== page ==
Twitter has allegedly blocked a popular journalist’s posts in Turkey at the request of the country’s government.
Mahir Zeynalov, who writes for the Huffington Post and Al Arabiya, announced Twitter’s decision earlier today, claiming, “Twitter told me that it will block my account at the request of Turkey for ‘instigating terrorism,’ putting an end to my ~7-year reporting.”
“This is a farewell message to my followers in Turkey,” he continued. “Love it or loathe it, I always believed in what I wrote and will continue to do so.”
Zeynalov added that another one of his accounts, which only posted in Turkish, was also blocked in Turkey last month by Twitter.
Zeynalov frequently writes critical columns about Turkish President Recep Tayyip Erdogan. Recent headlines of his have included “Trump, Erdogan, and Post-Truth Politics”, “The Survival of Erdogan Inc.”, and “Meet Turkish Journalist Who Lost Custody Of Kids Over Critical Reporting”.
Previous columns written for the Huffington Post by Zeynalov also include “US Attorney Becomes Rock Star In Turkey For Arresting Erdogan’s Partner”, “Turkey’s Media Faces Imminent Crackdown”, “Another Victim of Erdogan’s Wrath”, “Change Turkey’s Electoral System”, “For US, Turkish Leaders Are Not Reliable Friends”, and “For Turkish Media, It Is All About Carrots and Sticks”.
The majority of Zeynalov’s articles for Al Arabiya have also been critical of Erdogan, and include headlines critical of Turkey’s treatment of women, other countries, and the media.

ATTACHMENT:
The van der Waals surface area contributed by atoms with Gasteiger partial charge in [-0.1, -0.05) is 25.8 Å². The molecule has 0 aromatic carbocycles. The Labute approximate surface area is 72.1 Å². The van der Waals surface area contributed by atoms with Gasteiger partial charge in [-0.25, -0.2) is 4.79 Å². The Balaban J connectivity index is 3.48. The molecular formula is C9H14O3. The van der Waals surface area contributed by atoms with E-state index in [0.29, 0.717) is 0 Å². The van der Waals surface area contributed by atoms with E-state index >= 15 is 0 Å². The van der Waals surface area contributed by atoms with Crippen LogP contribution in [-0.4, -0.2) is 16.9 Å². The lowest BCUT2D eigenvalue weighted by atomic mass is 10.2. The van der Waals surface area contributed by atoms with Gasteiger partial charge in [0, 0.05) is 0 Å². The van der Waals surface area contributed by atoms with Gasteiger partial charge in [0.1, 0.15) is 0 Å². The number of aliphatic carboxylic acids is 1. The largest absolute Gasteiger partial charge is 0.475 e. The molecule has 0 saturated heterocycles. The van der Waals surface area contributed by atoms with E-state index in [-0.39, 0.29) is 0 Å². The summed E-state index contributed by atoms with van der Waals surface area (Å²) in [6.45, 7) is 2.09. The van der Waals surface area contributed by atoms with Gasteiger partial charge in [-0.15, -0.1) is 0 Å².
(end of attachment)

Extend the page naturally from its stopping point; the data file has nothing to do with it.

After hearing the news of Twitter’s decision to block Zeynalov’s posts in Turkey, Canadian journalist Paul Wells announced his departure from the platform.
“I just deactivated my Twitter account, after that company decided to block tweets by the Azerbaijani-Turkish journalist Mahir Zeynalov in Turkey,” announced Wells on his Facebook page.
Twitter has come under increasing criticism this year for refusing to address the torrents of racist, harassing, anti-immigrant, Islamophobic, anti-Semitic abuse perpetrated by countless anonymous account-holders against countless others. Twitter has protested, with at least some justification, that it must be sensitive to free-speech concerns.
But then along comes a guy who does nothing but document the waves of assaults by the Turkish government against its own citizenry — thousands of arrests, mass firings, lifelong bans against further employment, all without anything resembling Western standards of fair trial. And Twitter blocks him in Turkey at the first request from the Erdogan regime.
I can’t endorse this double standard. I was spending too much time on Twitter anyway. Facebook will be a poor substitute, as I aim to try to keep this mostly a personal account to stay in touch with actual friends. But there it is.